“Behind the shelter in the middle of a roundabout, a pretty nurse is selling poppies from a tray…” Oh my god, Grandmum!
Just then, the fire lorry zooms past, “And the fireman rushes in from the pouring rain, very strange…” Granddad!
“Penny Lane is in my ears and in my eyes, there beneath the blue suburban skies. Penny Lane.”
I turn back around and close my eyes.
I open my eyes and I am back in my own bed. The room is dark and I look at the glowing face of my alarm clock. 6:30PM, only ten minutes have passed since I left the dinner table. I hear footsteps outside my door and the doorknob turns. My Grandfather walks in, looking more tired than usual, but wearing a surprisingly cheerful expression. He sits down on my bed.
“Ruby, I …” he pauses and still hasn’t looked at me. His face looks sunken, the wrinkles on his cheeks looks like the ripples in water after you’ve thrown in a pebble. And yet, he looks different, better, as if he’s resolved something.
“Your mother, she was a very special person. When she died, you were very young and didn’t fully understand. I want to explain…”
I raise my eyebrows. What is going on? Why now?
“I haven’t been able to forgive myself for not being able to save her. She was the reason that I retired. After that, I knew I could not continue. When she died, a little piece of me, of all of us, died with her.
“No, no Granddad. It was my fault. If she hadn’t gone upstairs to get my blanket then none of this would have happened.”
He finally looks up at me in earnest. “Ruby, dearie, it seems that we share the same burden. But you are not to blame. It was my fault. I was the fireman and her father. Why wasn’t I able to save her?” He looks pained. “Well Rube, I’ll tell you why. Do you know how many years I was in fire department?”
“No, I don’t Granddad.”
“45 years. 45 years I fought fires, battled blazes, attacked the heat. In most cases, we saved everyone, no fatalities. But there were times when the people didn’t make it.” Granddad’s eyes suddenly became glazed over, as if he was reliving the past. “Dogs burned alive, sons burned alive, mothers burned alive! And every time we were left staring at a crumbling building, family members and friends sitting crying on the sidewalk, their hair streaked with ash. And, do you know what I was always thinking? ‘What if that was me?’ What if someone I loved was hurt and I was powerless to save them? That was my greatest fear.” His gruff voice was getting wobbly and his hands were starting to shake.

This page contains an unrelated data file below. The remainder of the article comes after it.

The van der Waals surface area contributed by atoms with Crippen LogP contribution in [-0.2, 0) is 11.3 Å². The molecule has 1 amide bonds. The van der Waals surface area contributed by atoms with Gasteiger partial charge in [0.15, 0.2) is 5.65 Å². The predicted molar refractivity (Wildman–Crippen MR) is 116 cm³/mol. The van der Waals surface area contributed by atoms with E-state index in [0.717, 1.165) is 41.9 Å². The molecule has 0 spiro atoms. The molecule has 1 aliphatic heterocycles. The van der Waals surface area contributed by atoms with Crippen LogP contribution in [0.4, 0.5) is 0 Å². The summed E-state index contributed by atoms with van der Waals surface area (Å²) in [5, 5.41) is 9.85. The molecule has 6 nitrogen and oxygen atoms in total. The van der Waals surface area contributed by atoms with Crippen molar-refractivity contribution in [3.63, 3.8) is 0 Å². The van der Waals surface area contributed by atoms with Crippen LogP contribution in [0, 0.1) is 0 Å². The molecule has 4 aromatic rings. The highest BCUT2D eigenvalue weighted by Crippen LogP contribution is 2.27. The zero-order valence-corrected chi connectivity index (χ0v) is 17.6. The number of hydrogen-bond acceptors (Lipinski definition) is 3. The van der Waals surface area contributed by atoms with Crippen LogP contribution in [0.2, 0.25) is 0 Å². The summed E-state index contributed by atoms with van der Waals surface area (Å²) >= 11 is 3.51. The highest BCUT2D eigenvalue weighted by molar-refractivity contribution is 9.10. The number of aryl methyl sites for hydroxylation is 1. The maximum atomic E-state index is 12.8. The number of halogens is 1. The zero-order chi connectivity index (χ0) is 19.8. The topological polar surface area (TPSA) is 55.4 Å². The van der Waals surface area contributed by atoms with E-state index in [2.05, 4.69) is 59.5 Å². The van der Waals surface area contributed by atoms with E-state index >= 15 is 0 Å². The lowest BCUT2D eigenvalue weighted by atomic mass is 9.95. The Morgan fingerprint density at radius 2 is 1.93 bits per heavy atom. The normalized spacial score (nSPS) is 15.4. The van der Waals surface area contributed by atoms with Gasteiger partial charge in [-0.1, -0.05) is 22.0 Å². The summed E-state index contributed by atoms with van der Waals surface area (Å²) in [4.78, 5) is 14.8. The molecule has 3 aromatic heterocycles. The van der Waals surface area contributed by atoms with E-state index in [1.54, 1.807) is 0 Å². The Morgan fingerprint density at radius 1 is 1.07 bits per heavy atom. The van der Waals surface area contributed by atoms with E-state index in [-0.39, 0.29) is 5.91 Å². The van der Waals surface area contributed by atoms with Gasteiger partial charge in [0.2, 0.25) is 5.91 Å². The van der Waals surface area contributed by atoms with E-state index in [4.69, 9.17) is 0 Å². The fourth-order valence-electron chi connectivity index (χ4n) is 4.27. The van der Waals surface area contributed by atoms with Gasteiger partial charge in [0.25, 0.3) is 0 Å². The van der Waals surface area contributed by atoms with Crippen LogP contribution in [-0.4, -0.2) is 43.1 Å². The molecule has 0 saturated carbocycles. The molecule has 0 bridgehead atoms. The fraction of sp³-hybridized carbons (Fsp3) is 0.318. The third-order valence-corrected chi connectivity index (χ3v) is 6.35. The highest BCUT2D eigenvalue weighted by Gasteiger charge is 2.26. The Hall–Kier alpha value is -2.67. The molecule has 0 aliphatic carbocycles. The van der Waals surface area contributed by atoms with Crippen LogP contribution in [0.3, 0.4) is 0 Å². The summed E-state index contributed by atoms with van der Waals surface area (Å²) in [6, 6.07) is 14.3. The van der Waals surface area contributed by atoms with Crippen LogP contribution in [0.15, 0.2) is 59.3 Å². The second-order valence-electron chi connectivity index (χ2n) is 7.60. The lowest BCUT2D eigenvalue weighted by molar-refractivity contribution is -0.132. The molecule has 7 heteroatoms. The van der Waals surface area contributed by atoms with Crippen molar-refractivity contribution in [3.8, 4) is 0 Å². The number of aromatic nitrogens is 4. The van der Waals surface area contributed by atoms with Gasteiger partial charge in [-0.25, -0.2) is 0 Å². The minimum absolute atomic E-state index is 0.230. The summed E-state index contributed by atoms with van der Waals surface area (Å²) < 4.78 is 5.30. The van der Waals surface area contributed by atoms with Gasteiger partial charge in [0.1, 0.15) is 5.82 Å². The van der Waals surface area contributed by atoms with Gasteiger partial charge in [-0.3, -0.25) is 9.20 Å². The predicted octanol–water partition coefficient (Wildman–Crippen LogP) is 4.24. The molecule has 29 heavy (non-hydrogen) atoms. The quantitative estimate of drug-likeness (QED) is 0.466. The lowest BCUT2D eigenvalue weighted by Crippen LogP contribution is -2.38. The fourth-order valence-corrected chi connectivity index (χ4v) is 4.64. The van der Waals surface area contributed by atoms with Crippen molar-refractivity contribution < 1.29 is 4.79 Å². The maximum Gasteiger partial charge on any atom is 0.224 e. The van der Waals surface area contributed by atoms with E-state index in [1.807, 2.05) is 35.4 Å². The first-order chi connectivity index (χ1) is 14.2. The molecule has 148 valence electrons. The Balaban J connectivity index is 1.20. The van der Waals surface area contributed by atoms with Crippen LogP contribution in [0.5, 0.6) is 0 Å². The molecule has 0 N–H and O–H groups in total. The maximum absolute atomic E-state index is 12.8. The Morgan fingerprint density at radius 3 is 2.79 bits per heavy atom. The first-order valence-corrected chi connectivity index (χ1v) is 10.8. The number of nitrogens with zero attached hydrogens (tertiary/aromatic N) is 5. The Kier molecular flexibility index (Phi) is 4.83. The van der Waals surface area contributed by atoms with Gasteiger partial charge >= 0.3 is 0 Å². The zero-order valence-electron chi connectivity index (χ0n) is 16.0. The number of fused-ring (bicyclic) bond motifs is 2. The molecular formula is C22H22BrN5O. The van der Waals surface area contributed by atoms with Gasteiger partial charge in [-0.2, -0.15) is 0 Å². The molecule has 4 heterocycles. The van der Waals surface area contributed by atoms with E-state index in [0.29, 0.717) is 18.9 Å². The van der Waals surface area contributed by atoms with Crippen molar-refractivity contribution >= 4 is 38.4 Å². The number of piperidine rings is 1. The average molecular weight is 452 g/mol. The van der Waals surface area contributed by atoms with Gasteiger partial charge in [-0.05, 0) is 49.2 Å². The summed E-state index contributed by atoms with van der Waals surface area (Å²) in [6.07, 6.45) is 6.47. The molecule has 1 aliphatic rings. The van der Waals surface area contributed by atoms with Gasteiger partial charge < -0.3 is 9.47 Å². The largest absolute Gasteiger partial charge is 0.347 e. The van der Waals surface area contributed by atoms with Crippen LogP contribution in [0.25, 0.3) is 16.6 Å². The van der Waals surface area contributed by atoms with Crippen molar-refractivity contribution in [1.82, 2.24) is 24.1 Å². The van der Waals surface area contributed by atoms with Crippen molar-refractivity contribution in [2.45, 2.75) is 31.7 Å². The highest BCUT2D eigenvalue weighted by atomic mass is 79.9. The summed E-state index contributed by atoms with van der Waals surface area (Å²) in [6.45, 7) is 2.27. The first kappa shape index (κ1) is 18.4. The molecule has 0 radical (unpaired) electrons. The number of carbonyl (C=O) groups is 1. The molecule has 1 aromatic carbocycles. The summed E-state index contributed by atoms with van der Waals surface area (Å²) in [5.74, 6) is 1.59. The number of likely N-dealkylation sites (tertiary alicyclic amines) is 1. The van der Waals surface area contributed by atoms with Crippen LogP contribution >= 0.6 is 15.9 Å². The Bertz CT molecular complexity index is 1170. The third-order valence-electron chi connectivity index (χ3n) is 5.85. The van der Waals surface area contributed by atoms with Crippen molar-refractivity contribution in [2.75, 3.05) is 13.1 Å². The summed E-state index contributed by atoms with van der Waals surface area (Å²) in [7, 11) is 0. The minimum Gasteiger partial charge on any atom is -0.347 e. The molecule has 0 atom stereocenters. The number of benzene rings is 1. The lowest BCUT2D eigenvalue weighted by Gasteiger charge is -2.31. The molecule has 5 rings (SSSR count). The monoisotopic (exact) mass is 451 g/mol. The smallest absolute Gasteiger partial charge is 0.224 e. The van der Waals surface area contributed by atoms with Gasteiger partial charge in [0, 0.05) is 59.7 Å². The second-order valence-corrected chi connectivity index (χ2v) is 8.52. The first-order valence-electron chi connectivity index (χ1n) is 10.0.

“So when I went to get your mother out of that burning kitchen, I was suddenly paralyzed. I couldn’t move beyond the doorway. Couldn’t move my feet. My worst nightmare was coming true, happening right in front of my eyes. I was so scared Ruby.
“There is a rule that we follow in the fire department, after six minutes if you haven’t already gone in, then you should just stay out. I stood there for way more than six minutes. I was so cowardly, Ruby. She was my daughter. It was only when the fire started to spread towards me that I was broken out of my trance. I was way too late.”
His eyes are wet, but I can tell that a great weight has been lifted off of him in revealing this to me. I really don’t know what to say. But he does.
“I’m so sorry for the way that I’ve behaved these past several years. How I refused to cope with this and lived in denial. The way I ignored you. You are so, so precious,” he says.
We are quiet for a long time after that; each lost in our sadness. Finally I know what to say.
“When you were a fireman for the station in Liverpool, did you carry a portrait of the Queen in your pocket?”
He looks at me curiously, and I see a twinkle of young Michael Beckett in his eyes, the shared dimple in his cheek. He rises from the bed, and then returns moments later. He hands me a small frame with a black-and-white photo of a young woman wearing a dazzling crown.
“I used to take it with me wherever I went. I wanted to remember that I was serving our country. Why did you ask?”
“Oh, I just wanted to know,” I say, smiling up at him.
I raise my hand, fingers outstretched, palm facing out and he does the same. We put our palms together, and I see that his is still much larger than mine; bigger, stronger, protecting.